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I'd go back in a heartbeat, says astronaut Tim Peake after spectacular return home

By John von Radowitz

Published 22/06/2016

Tim Peake
Tim Peake
Tim Peake’s capsule after landing in Kazakhstan
Astronaut Tim Peake is carried away
Tim Peake at his press conference yesterday

British astronaut Tim Peake has given a vivid account of his "really exciting ride" back to Earth and said he would return to space "in a heartbeat".

Speaking at his first press conference at the European Astronaut Centre in Cologne, Germany, since leaving the International Space Station (ISS) and landing in Kazakhstan on Saturday, he told how he was "feeling fantastic".

Major Peake described a series of adrenaline-pumping events, including his tiny Soyuz capsule "tumbling" in space, watching a pyrotechnic display of sparks and flames during the fiery descent through the Earth's atmosphere, and the sensation of "falling back to Earth" as the building G-force pushed him back in his seat.

He also spoke of his "dream" of going to the Moon, his hope that the UK continues to fund manned space missions - and his relief at using a gravity-assisted toilet at last.

The 44-year-old father-of-two returned to Earth from a six-month European Space Agency mission on the ISS with American Nasa astronaut Colonel Tim Kopra and Russian cosmonaut Yuri Malenchenko.

Their "descent module" - the only part of the three-section Soyuz TMA-19M spacecraft to complete the journey - parachuted down on to a remote spot on the vast Kazakhstan steppe at 10.15am UK time on Saturday.

Former helicopter test pilot Major Peake said one of the most "dynamic" moments came after undocking, when the still-orbiting Soyuz was blasted apart with explosive bolts.

Major Peake said: "The spacecraft really does blow itself apart, which is really quite exciting... these pyrotechnic bolts are only a few millimetres of metal away from your ear when they go off."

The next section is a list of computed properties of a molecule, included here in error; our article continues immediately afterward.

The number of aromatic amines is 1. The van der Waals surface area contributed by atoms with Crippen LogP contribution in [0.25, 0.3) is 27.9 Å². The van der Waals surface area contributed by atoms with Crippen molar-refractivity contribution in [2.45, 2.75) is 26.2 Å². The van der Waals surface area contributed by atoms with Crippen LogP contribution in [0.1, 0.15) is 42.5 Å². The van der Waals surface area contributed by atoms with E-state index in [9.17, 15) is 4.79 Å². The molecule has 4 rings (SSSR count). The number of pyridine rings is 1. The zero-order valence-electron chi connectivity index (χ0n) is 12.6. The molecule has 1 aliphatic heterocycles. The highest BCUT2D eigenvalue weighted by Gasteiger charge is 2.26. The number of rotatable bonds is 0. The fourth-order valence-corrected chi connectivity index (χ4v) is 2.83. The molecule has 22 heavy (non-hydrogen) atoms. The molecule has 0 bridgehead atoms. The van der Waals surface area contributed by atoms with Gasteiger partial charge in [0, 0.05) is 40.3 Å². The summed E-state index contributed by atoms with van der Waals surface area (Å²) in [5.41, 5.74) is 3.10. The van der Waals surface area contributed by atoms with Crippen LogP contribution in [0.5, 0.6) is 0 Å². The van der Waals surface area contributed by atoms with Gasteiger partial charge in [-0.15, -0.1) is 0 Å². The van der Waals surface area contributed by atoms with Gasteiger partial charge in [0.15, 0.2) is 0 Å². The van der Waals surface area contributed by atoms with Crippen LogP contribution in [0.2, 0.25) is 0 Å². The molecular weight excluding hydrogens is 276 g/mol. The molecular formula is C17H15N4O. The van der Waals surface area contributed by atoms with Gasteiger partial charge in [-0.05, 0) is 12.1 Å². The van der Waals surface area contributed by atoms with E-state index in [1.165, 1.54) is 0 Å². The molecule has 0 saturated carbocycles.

During separation, the crew sit in the descent module, which is just over 6ft across.

The two other sections of the Soyuz are discarded and allowed to burn up in the atmosphere. From then on the capsule "tumbled" high above Earth as the crew waited to enter the atmosphere, said Major Peake.

As it shot through the atmosphere, the craft's heat shield slowed it from 17,398mph to 514mph and raised the outside temperature to a scorching 1,600C.

The British astronaut said he was treated to a firework display as he looked out of the window beside his head.

He added: "It's great being sat next to the window because you're able to look out ... I started seeing sparks and flames coming off because all the multi-layer insulation around the spacecraft is burning away. Again, it was very exciting to see that."

And describing the plunge Earthwards, the astronaut explained: "You're at almost 100km and I looked out the window, having spent six months watching planet Earth from 400km in a very controlled attitude.

"To look out the window and see Earth approaching at 100km in what looked like a fairly uncontrolled attitude was really quite surprising. You get a very strong sensation that you are just falling back to the planet."

Major Peake looked well and relaxed at the press conference, in contrast to the first minutes and hours after landing when he was unable to walk unaided.

He said re-adjusting to Earth had been harder and taken longer than adapting to life in space, but added: "I'm feeling fantastic."

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